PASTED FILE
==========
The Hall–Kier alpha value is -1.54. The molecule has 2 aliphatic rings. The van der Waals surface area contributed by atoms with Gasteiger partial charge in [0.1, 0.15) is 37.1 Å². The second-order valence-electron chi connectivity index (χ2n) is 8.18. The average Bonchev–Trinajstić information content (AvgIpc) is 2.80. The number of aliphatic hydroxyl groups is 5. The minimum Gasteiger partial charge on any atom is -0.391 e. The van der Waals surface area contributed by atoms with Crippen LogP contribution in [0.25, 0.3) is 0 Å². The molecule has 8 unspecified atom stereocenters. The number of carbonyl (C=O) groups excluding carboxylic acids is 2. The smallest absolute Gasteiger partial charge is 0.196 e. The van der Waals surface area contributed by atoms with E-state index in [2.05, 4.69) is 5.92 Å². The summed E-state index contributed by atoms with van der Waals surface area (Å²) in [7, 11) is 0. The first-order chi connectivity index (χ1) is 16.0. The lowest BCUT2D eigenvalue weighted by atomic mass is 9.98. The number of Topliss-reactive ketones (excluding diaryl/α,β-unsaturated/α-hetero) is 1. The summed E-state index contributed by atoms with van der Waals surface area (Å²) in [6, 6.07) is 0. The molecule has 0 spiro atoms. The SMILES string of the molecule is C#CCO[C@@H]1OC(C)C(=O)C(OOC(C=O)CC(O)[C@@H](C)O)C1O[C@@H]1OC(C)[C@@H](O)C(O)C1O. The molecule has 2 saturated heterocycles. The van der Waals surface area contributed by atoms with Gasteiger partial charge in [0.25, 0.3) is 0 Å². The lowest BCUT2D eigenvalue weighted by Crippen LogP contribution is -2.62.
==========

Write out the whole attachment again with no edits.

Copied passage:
The Hall–Kier alpha value is -1.54. The molecule has 2 aliphatic rings. The van der Waals surface area contributed by atoms with Gasteiger partial charge in [0.1, 0.15) is 37.1 Å². The second-order valence-electron chi connectivity index (χ2n) is 8.18. The average Bonchev–Trinajstić information content (AvgIpc) is 2.80. The number of aliphatic hydroxyl groups is 5. The minimum Gasteiger partial charge on any atom is -0.391 e. The van der Waals surface area contributed by atoms with Crippen LogP contribution in [0.25, 0.3) is 0 Å². The molecule has 8 unspecified atom stereocenters. The number of carbonyl (C=O) groups excluding carboxylic acids is 2. The smallest absolute Gasteiger partial charge is 0.196 e. The van der Waals surface area contributed by atoms with E-state index in [2.05, 4.69) is 5.92 Å². The summed E-state index contributed by atoms with van der Waals surface area (Å²) in [7, 11) is 0. The first-order chi connectivity index (χ1) is 16.0. The lowest BCUT2D eigenvalue weighted by atomic mass is 9.98. The number of Topliss-reactive ketones (excluding diaryl/α,β-unsaturated/α-hetero) is 1. The summed E-state index contributed by atoms with van der Waals surface area (Å²) in [6, 6.07) is 0. The molecule has 0 spiro atoms. The SMILES string of the molecule is C#CCO[C@@H]1OC(C)C(=O)C(OOC(C=O)CC(O)[C@@H](C)O)C1O[C@@H]1OC(C)[C@@H](O)C(O)C1O. The molecule has 2 saturated heterocycles. The van der Waals surface area contributed by atoms with Gasteiger partial charge in [0.25, 0.3) is 0 Å². The lowest BCUT2D eigenvalue weighted by Crippen LogP contribution is -2.62.